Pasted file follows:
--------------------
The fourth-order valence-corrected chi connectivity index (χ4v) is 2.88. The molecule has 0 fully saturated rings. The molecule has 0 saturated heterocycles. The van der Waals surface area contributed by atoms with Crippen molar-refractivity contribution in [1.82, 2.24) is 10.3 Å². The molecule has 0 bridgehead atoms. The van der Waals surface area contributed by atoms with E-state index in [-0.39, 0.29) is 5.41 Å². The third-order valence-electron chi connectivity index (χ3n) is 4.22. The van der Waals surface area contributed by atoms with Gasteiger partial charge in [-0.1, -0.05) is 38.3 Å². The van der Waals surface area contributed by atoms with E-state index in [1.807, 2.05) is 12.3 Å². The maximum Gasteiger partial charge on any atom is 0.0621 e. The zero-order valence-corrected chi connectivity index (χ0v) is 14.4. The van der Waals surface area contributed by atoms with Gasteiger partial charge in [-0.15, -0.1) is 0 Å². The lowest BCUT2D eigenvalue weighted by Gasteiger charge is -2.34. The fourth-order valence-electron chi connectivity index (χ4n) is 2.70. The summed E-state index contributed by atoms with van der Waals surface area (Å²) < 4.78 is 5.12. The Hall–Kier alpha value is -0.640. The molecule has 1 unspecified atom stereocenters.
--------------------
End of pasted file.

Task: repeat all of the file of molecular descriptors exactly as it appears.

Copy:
The fourth-order valence-corrected chi connectivity index (χ4v) is 2.88. The molecule has 0 fully saturated rings. The molecule has 0 saturated heterocycles. The van der Waals surface area contributed by atoms with Crippen molar-refractivity contribution in [1.82, 2.24) is 10.3 Å². The molecule has 0 bridgehead atoms. The van der Waals surface area contributed by atoms with E-state index in [-0.39, 0.29) is 5.41 Å². The third-order valence-electron chi connectivity index (χ3n) is 4.22. The van der Waals surface area contributed by atoms with Gasteiger partial charge in [-0.1, -0.05) is 38.3 Å². The van der Waals surface area contributed by atoms with E-state index in [1.807, 2.05) is 12.3 Å². The maximum Gasteiger partial charge on any atom is 0.0621 e. The zero-order valence-corrected chi connectivity index (χ0v) is 14.4. The van der Waals surface area contributed by atoms with Gasteiger partial charge in [-0.15, -0.1) is 0 Å². The lowest BCUT2D eigenvalue weighted by Gasteiger charge is -2.34. The fourth-order valence-electron chi connectivity index (χ4n) is 2.70. The summed E-state index contributed by atoms with van der Waals surface area (Å²) < 4.78 is 5.12. The Hall–Kier alpha value is -0.640. The molecule has 1 unspecified atom stereocenters.